The Forestry Administration on Thursday said it could not comment on the accuracy of new, satellite-generated maps that suggest the government has been vastly overstating the country’s forest cover.
Open Development Cambodia, an open data website, on Wednesday published a series of maps using U.S. satellite data indicating that only 46.3 percent of the country’s land mass was currently covered by forest and that the rate of deforestation was accelerating.
In 2010, the last time the government released its own figures, it said that roughly 57 percent of Cambodia’s land was covered by forest. Since then, it has also said that the country was well on its way to its goal of 60 percent forest cover by 2015.
On Thursday, Meas Makara, the Forestry Administration’s director of forest management and community forests, said he could not tell whether Open Development’s figures were right because the government was in the midst of its latest forest cover assessment, to be finished by 2015.
He also declined to say whether the government believed its 2010 forest cover figure was still roughly accurate.
“Now we cannot say. After that [the government’s latest assessment] we will know more clearly,” he said.
Mr. Makara declined to elaborate much on the new government assessment. He said it would differentiate between natural forest, rubber plantations and other trees but that all of these would count as forest cover.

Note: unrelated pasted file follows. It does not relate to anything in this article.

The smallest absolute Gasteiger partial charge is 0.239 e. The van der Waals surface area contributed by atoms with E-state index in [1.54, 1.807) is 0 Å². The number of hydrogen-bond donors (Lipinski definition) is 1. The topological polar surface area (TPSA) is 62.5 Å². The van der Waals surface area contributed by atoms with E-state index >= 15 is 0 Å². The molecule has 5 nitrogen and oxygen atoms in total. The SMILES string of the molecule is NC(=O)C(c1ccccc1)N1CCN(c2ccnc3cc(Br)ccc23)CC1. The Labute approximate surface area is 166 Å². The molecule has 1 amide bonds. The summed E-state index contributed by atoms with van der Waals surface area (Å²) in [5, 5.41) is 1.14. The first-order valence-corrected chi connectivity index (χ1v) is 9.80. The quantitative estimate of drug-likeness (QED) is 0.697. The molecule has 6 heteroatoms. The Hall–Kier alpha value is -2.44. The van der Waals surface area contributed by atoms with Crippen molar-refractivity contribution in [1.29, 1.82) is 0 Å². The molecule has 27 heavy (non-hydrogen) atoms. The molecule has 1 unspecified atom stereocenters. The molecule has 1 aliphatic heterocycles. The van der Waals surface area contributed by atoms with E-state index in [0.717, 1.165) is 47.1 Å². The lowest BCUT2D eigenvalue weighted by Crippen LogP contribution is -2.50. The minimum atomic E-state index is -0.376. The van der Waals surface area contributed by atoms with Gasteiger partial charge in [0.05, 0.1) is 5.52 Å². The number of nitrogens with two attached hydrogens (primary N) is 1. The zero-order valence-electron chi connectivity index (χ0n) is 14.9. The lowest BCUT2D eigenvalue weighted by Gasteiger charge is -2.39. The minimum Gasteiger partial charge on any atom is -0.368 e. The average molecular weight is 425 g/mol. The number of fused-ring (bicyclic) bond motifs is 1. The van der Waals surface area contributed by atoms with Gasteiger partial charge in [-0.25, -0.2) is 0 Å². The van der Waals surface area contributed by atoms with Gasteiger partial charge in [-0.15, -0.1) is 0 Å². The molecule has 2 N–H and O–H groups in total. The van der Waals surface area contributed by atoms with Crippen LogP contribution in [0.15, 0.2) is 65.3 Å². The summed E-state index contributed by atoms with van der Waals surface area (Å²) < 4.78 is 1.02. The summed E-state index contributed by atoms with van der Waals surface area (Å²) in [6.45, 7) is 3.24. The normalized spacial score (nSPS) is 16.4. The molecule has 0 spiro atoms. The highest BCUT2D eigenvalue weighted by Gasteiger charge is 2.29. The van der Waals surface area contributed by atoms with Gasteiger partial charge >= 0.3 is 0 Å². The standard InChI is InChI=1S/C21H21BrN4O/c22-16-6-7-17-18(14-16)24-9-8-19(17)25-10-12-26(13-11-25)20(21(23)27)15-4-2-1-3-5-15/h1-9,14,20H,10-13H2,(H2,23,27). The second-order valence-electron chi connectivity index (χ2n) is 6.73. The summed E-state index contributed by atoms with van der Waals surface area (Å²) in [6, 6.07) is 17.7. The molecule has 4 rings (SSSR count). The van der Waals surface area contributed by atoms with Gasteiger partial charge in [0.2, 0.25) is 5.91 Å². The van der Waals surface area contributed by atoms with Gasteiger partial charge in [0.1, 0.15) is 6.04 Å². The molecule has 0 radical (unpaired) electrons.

“Now we include all, rubber plantation and tree plantations,” he said. “All we say is forest, and then we separate.”
Environmental and human rights groups, however, say plantations for rubber and other cash crops should not count as forest cover because they do not match the biodiversity of a natural forest or replace what a natural forests offers the local communities that depend on them.
Open Development’s forest cover figures also include rubber plantations. Without them, its figure would be even lower.
Besides credibly challenging the government’s forest cover figures, Open Development’s new maps show a significant loss of cover since 1973, from 72.1 percent to the 46.3 percent today, with most of it occurring after 2000.
“It is clear that Cambodia has seen a significant decline in its dense [evergreen] forests, especially since 2000, including in protected areas,” said Thy Try, Open Development’s executive director.
“This decline of dense forest further accelerated after 2009,” he added, highlighting losses in the provinces of Banteay Meanchey, Kratie and Takeo provinces.